I read this book for the Nonfiction Reading Challenge 2014.
Marlon Brando – Patricia Bosworth
I was born in the mid-Fifties so before my time was Marlon Brando alternately mumbling and braying into stardom dressed in a t-shirt, mixing brutality and vulnerability in A Streetcar named Desire. In the Sixties, I missed his often criticized turns except for his mannered hero in Mutiny on the Bounty. As for his comeback in the 1970s, I was a smart-aleck university student more impressed with Malcolm McDowell’s mixing brutality and vulnerability in A Clockwork Orange than with Brando’s regeneration. I mean, nearly unintelligible with his cheeks full of cotton in The Godfather? Wearing the gingham dress and bonnet in Missouri Breaks? That big biiiggg biiiiiggggg head in Apocalypse Now?
Hey, I was young. Snooty. Older now – if not old – I have to grant that actors have to take the risk of seeming silly. And in Last Tango in Paris, the casket scene has Brando’s Paul doing a helluva monologue. Too bad that nasty butter scene is always the one people remember. What were Brando and Bertolucci thinking, to humiliate a 19-year-old woman like they exploited Maria Schneider? She didn’t know what they were planning in that scene. Bertolucci later said letting her know beforehand what she was in for would have involved “too much discussion.”
I trust Patricia Bosworth because her biography of Montgomery Clift was brilliant. So I was willing to read this very short biography, in the Penguin Lives series. She excels in going over childhood and his early career. Brando’s beloved mother was an alcoholic and his father a philanderer and serial failure as a businessman. Brando was a failure in school and thrown out of a military academy. He hated authority. He had frequent physical complaints, such as headaches or stomachaches, and had panic attacks.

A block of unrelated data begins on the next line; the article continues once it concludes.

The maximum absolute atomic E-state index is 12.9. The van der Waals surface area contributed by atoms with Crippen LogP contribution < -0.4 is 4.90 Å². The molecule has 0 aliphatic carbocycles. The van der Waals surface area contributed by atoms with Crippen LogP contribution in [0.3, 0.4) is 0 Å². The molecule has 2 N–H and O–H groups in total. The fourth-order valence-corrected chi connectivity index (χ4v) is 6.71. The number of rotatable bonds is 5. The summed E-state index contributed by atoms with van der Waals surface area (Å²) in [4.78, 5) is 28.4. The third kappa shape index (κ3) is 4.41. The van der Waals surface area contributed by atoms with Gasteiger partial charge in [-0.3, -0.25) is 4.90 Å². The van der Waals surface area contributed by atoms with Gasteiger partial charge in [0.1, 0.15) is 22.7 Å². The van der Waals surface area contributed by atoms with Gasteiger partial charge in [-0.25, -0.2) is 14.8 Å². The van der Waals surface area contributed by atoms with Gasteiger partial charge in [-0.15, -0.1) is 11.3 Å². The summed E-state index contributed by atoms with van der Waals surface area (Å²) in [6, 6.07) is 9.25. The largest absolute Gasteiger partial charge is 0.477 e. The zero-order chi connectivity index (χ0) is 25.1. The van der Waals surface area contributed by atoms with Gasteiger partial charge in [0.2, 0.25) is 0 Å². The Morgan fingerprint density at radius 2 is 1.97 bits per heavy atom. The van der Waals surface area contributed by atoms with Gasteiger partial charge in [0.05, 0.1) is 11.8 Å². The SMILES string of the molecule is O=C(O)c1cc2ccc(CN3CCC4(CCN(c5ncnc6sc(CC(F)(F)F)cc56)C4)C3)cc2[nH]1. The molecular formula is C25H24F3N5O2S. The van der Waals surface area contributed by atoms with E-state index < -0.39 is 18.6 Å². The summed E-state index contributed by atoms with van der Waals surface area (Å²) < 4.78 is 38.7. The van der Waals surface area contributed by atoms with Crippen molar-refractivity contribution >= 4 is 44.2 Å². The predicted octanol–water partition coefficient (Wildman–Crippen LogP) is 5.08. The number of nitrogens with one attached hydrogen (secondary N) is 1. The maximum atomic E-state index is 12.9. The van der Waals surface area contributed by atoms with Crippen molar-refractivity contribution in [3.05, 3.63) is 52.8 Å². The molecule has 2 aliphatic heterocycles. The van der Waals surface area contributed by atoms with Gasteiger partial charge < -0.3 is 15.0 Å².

He went to New York City to become an actor on his mother’s advice. He studied at the New School with Stella Adler, who was influenced by the methods of Konstantin Stanislavski. In this method, which I admit seems as vague to me as Zen Buddhism, the actor reaches inside, to plumb imagination to find what’s right for the role. "Stella Adler was much more than a teacher of acting," said Brando. "Through her work she imparts the most valuable kind of information—how to discover the nature of our own emotional mechanics and therefore those of others. "
Brando combined the manner of a caged wild animal with the honesty of the sensitive sincere guy in his own style, which influenced actors from Montgomery Clift and James Dean down to Al Pacino and Johnny Depp. For instance, he learned to handle objects in order to mirror inner turmoil, such as the famous glove scene in On the Waterfront or with the cat in The Godfather. Bosworth tells many interesting production stories, which is the main reason I read Hollywood books. I was perturbed by the stories about Elia Kazan lying to actors to get them angry at each other. Who the hell was he to be messing with other people’s heads like that?
Although he did not abuse drugs or alcohol, throughout his life Brando turned to food to relieve his depression. Like other children of alcoholics, he often took on the role of the “responsible parent" among his iffy friends. After his success on Broadway, he was an ATM for his friends, paying when they were in trouble with a lack of groceries or an unwanted pregnancy. If indeed, as Glenn Close said, "All great art comes from a sense of outrage," Brando had anger to burn. He punished women and men and himself by finding unreliable people to depend on. He belittled the acting profession, likening it to a craft like plumbing.
Anyway, the edition which I read was published in 2001. Bosworth briefly covers the suicide of his daughter and the imprisonment of his son, but does not dwell on how these ordeals may have complicated treatments for his health, which was plagued by overweight, diabetes and liver cancer. Brando died, of respiratory failure related to congestive heart failure, in 2004.